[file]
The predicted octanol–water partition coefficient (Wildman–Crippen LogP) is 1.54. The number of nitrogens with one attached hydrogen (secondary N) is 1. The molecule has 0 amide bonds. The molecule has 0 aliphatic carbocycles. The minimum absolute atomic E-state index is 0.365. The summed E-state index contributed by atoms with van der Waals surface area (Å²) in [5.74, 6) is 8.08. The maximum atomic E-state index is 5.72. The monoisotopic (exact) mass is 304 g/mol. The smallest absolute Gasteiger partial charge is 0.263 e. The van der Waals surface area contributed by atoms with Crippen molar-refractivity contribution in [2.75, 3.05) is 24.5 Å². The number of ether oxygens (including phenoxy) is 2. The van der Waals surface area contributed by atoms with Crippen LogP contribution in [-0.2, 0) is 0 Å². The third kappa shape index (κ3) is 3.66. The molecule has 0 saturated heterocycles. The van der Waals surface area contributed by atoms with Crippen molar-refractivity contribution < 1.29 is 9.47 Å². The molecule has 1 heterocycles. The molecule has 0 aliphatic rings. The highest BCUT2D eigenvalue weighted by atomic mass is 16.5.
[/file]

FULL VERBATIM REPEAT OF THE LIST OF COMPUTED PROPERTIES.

The predicted octanol–water partition coefficient (Wildman–Crippen LogP) is 1.54. The number of nitrogens with one attached hydrogen (secondary N) is 1. The molecule has 0 amide bonds. The molecule has 0 aliphatic carbocycles. The minimum absolute atomic E-state index is 0.365. The summed E-state index contributed by atoms with van der Waals surface area (Å²) in [5.74, 6) is 8.08. The maximum atomic E-state index is 5.72. The monoisotopic (exact) mass is 304 g/mol. The smallest absolute Gasteiger partial charge is 0.263 e. The van der Waals surface area contributed by atoms with Crippen molar-refractivity contribution in [2.75, 3.05) is 24.5 Å². The number of ether oxygens (including phenoxy) is 2. The van der Waals surface area contributed by atoms with Crippen LogP contribution in [-0.2, 0) is 0 Å². The third kappa shape index (κ3) is 3.66. The molecule has 0 saturated heterocycles. The van der Waals surface area contributed by atoms with Crippen molar-refractivity contribution < 1.29 is 9.47 Å². The molecule has 1 heterocycles. The molecule has 0 aliphatic rings. The highest BCUT2D eigenvalue weighted by atomic mass is 16.5.